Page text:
Most Americans oppose marijuana legalization

07:59, April 21, 2010      

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Amid a heated debate over the use of marijuana, a new poll showed that most Americans oppose its legalization.

The poll was conducted as California voters are set to consider whether to legalize marijuana this fall.

Among those surveyed, 55 percent oppose legalizing marijuana, according to the Associated Press-CNBC poll published on Tuesday.

Young people were more likely to support legalization, while older people were more likely to oppose it.

Opponents highlight marijuana-linked crimes, rising teenage use and the harm that it might cause to some smokers, while proponents argue that marijuana is not as dangerous and addictive as tobacco or alcohol.

The CNBC-AP poll also found that most respondents believe marijuana had medical benefits and should be legal for health purposes.

With the new findings, California's upcoming vote is likely to be a highly watched campaign.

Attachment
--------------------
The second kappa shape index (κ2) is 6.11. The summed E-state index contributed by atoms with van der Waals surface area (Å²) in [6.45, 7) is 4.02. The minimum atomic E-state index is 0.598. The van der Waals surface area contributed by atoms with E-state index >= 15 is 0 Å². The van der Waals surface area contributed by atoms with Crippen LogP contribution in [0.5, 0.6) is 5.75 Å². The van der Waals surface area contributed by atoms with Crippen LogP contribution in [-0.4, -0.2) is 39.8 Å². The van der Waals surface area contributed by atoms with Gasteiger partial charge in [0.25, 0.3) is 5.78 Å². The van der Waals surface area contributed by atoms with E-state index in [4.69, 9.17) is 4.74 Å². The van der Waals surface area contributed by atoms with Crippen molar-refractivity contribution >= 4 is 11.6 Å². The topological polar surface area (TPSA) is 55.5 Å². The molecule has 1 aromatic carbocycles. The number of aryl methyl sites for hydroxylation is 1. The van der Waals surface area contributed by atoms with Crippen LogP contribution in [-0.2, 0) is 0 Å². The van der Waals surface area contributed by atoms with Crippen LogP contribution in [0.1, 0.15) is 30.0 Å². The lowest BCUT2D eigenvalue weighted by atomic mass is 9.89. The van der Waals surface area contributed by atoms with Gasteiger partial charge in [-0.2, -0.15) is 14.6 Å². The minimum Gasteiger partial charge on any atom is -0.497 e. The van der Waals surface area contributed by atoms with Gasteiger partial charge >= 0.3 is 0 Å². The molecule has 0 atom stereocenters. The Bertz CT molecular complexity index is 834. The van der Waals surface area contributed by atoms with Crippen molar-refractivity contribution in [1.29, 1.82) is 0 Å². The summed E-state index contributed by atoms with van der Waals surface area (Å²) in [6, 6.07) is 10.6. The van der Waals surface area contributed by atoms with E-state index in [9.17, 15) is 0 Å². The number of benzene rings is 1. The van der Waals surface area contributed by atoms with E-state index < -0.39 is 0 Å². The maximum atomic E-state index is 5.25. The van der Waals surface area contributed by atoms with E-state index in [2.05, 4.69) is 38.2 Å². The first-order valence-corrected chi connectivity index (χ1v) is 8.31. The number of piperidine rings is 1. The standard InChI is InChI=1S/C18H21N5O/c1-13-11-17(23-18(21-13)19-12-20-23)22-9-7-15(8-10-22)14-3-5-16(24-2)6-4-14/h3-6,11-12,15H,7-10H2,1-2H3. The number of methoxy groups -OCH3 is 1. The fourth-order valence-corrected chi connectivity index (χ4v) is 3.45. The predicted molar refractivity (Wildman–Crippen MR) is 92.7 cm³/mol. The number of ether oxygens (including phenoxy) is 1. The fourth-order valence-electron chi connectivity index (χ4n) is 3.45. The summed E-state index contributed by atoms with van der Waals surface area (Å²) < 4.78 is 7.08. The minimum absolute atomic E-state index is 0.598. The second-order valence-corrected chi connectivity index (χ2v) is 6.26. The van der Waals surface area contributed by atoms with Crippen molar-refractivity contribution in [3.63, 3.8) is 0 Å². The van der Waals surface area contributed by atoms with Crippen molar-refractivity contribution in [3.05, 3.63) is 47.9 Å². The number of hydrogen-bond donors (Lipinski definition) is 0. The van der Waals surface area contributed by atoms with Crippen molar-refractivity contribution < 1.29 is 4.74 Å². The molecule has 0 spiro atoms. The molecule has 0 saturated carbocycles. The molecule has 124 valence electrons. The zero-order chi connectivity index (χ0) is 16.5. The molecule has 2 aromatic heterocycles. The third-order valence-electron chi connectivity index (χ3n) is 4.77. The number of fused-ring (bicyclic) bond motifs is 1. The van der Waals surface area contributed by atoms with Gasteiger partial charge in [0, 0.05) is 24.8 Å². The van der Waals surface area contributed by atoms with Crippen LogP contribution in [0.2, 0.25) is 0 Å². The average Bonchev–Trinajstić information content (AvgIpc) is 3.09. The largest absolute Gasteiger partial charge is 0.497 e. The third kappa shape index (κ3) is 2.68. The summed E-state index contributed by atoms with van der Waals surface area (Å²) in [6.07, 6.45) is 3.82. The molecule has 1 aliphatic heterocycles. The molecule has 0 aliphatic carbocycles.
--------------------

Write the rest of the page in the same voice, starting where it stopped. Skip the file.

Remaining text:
California is considering allowing anyone 21 or older to possess, share and transport up to an ounce for personal use and to grow up to 25 square feet per residence or parcel. It would allow local governments, but not the state, to authorize the cultivation, transportation and sale of marijuana and to impose taxes to raise revenues, local media reported on Tuesday.

California is not alone in weighing legalization. Several state legislatures have considered bills and two other Western states like Nevada and Washington may vote on initiatives.

The CNBC-AP poll, conducted on April 7-12, involved telephone interviews with 1,001 adults nationwide. It had a margin of sampling error of plus or minus 4.3 percentage points.



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